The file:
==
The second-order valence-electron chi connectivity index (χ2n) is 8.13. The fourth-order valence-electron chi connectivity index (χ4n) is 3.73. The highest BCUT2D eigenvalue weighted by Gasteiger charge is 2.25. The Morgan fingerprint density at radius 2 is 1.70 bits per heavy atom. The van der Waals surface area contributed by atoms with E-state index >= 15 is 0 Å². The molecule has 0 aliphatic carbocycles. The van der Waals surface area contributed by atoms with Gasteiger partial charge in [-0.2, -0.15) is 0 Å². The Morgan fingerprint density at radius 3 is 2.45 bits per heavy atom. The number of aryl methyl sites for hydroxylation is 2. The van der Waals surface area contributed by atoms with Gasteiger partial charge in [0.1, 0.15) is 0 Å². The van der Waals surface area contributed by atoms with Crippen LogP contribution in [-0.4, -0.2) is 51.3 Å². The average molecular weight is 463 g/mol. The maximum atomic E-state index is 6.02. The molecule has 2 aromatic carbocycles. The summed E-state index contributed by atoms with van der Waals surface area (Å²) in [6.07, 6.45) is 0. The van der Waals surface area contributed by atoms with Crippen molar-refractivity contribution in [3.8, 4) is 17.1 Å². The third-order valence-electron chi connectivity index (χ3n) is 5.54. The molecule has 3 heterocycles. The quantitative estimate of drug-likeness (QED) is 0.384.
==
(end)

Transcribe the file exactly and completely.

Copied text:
The second-order valence-electron chi connectivity index (χ2n) is 8.13. The fourth-order valence-electron chi connectivity index (χ4n) is 3.73. The highest BCUT2D eigenvalue weighted by Gasteiger charge is 2.25. The Morgan fingerprint density at radius 2 is 1.70 bits per heavy atom. The van der Waals surface area contributed by atoms with E-state index >= 15 is 0 Å². The molecule has 0 aliphatic carbocycles. The van der Waals surface area contributed by atoms with Gasteiger partial charge in [-0.2, -0.15) is 0 Å². The Morgan fingerprint density at radius 3 is 2.45 bits per heavy atom. The number of aryl methyl sites for hydroxylation is 2. The van der Waals surface area contributed by atoms with Gasteiger partial charge in [0.1, 0.15) is 0 Å². The van der Waals surface area contributed by atoms with Crippen LogP contribution in [-0.4, -0.2) is 51.3 Å². The average molecular weight is 463 g/mol. The maximum atomic E-state index is 6.02. The molecule has 2 aromatic carbocycles. The summed E-state index contributed by atoms with van der Waals surface area (Å²) in [6.07, 6.45) is 0. The van der Waals surface area contributed by atoms with Crippen molar-refractivity contribution in [3.8, 4) is 17.1 Å². The third-order valence-electron chi connectivity index (χ3n) is 5.54. The molecule has 3 heterocycles. The quantitative estimate of drug-likeness (QED) is 0.384.